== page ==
Thirty-six views of Mt. Fuji
There is a problem with writing little pieces to twin with my paintings (or sometimes finding a picture to go with what I want to write about.).Everyone knows that a piece of art is a visual entity and ought to convey its essence in a visual way without benefit of language.
I was digging around in a drawer the other day, and found a gift set of postcards from a Japanese exchange student. They were compelling! A selection of five from the famous series by the wood-block print artist Hokusai, I looked at them for a long time. Mt. Fuji sometimes fills the whole frame, in others the mountain lies in the distance behind scenes from the human world; of fishermen perhaps, or forestry workers. Its always there though; through the seasons, in the minute to minute transience of sun and showers. Always there: tied intimately into the spirit of the Japanese people.
Now it turns out of course, that these splendid works of art were illustrations for a book (by Ukiyoe) about the lands around the mountain. The wood-cuts were made to go along with words after all, but I can attempt to understand them without language. The main problem really is that my mind wants to chat away while I look and surely the correct way to view them is as a meditation." Back, back, you noisy mind!" Or is this a kind of lazy thinking that automatically assumes that there is a correct way to experience anything. I find these pictures revolutionary because they ask me to see in a new way, to see deeply and freshly. If I would be true to the spirit of these paintings, I too need to let them enter my inner self just as freshly, without preconceived ideas as to how it should happen or what I should find. Across the years, the culture and the language, these images of Mt Fuji challenge my capacity for fresh seeing and fresh thinking.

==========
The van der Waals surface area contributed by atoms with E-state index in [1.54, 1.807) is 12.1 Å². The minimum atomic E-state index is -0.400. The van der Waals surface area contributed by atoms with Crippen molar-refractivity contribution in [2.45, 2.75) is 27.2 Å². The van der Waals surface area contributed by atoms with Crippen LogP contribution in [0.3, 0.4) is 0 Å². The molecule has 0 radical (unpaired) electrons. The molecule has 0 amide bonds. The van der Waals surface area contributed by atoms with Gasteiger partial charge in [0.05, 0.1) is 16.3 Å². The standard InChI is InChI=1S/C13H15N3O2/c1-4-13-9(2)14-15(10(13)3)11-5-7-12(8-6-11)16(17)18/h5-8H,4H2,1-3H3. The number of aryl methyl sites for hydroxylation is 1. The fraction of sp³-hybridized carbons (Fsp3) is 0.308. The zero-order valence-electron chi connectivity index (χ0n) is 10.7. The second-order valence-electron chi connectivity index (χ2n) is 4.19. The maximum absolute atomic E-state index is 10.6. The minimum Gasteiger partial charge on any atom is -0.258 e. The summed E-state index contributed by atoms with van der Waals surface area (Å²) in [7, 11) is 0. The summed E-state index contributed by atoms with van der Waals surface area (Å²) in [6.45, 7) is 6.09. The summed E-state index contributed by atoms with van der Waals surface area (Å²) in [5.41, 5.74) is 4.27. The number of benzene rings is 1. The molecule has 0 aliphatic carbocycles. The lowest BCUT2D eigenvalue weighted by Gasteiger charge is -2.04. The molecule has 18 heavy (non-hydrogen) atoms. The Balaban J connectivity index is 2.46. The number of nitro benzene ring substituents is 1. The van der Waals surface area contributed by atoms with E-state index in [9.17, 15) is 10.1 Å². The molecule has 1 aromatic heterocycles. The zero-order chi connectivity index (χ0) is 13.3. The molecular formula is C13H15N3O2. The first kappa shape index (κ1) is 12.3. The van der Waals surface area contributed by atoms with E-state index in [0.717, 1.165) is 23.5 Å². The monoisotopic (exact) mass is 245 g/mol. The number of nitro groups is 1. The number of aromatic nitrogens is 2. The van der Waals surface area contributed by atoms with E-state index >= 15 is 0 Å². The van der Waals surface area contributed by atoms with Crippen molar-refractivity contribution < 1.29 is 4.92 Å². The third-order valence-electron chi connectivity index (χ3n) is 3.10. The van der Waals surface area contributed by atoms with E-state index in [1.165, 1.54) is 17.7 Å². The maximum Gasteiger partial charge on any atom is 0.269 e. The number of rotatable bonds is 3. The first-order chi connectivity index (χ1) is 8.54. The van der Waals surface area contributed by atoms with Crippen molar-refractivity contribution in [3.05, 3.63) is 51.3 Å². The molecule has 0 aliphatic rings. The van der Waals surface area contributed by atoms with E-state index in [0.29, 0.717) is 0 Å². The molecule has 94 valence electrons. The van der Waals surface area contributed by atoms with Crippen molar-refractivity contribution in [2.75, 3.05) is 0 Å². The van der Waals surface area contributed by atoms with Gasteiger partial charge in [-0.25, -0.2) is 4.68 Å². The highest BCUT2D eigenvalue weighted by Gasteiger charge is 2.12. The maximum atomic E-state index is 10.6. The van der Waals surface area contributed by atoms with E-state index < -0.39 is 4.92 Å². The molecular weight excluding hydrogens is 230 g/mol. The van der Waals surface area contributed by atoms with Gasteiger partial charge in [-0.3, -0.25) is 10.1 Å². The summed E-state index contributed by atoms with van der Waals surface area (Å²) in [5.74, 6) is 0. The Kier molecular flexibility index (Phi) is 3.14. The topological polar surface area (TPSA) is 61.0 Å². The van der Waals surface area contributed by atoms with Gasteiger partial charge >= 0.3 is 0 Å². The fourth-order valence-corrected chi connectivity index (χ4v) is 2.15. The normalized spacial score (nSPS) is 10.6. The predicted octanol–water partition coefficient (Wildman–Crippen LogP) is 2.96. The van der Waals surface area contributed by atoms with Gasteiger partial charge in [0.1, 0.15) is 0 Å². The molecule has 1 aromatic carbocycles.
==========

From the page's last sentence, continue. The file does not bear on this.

I think that I am tired of oughts and corrects. They stand in the way.